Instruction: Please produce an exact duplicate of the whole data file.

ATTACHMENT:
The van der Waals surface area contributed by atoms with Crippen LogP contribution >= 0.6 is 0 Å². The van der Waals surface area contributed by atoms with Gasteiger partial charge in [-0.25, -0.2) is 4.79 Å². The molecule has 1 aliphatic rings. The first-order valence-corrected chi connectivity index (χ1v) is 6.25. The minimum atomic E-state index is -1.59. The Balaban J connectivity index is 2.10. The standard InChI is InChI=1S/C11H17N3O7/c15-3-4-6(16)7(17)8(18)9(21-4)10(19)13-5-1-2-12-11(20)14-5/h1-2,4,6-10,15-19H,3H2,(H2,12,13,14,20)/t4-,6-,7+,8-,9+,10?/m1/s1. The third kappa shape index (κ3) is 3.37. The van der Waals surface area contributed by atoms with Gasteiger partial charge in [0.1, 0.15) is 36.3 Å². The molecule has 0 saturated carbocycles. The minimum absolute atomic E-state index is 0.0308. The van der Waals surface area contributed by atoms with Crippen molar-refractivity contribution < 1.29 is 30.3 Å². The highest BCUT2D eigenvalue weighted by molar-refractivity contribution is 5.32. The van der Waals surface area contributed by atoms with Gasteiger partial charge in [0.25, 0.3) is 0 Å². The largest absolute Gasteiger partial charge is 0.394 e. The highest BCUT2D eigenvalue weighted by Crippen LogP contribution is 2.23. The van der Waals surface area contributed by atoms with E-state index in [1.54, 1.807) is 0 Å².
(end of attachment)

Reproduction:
The van der Waals surface area contributed by atoms with Crippen LogP contribution >= 0.6 is 0 Å². The van der Waals surface area contributed by atoms with Gasteiger partial charge in [-0.25, -0.2) is 4.79 Å². The molecule has 1 aliphatic rings. The first-order valence-corrected chi connectivity index (χ1v) is 6.25. The minimum atomic E-state index is -1.59. The Balaban J connectivity index is 2.10. The standard InChI is InChI=1S/C11H17N3O7/c15-3-4-6(16)7(17)8(18)9(21-4)10(19)13-5-1-2-12-11(20)14-5/h1-2,4,6-10,15-19H,3H2,(H2,12,13,14,20)/t4-,6-,7+,8-,9+,10?/m1/s1. The third kappa shape index (κ3) is 3.37. The van der Waals surface area contributed by atoms with Gasteiger partial charge in [0.1, 0.15) is 36.3 Å². The molecule has 0 saturated carbocycles. The minimum absolute atomic E-state index is 0.0308. The van der Waals surface area contributed by atoms with Crippen molar-refractivity contribution < 1.29 is 30.3 Å². The highest BCUT2D eigenvalue weighted by molar-refractivity contribution is 5.32. The van der Waals surface area contributed by atoms with Gasteiger partial charge in [0.25, 0.3) is 0 Å². The largest absolute Gasteiger partial charge is 0.394 e. The highest BCUT2D eigenvalue weighted by Crippen LogP contribution is 2.23. The van der Waals surface area contributed by atoms with E-state index in [1.54, 1.807) is 0 Å².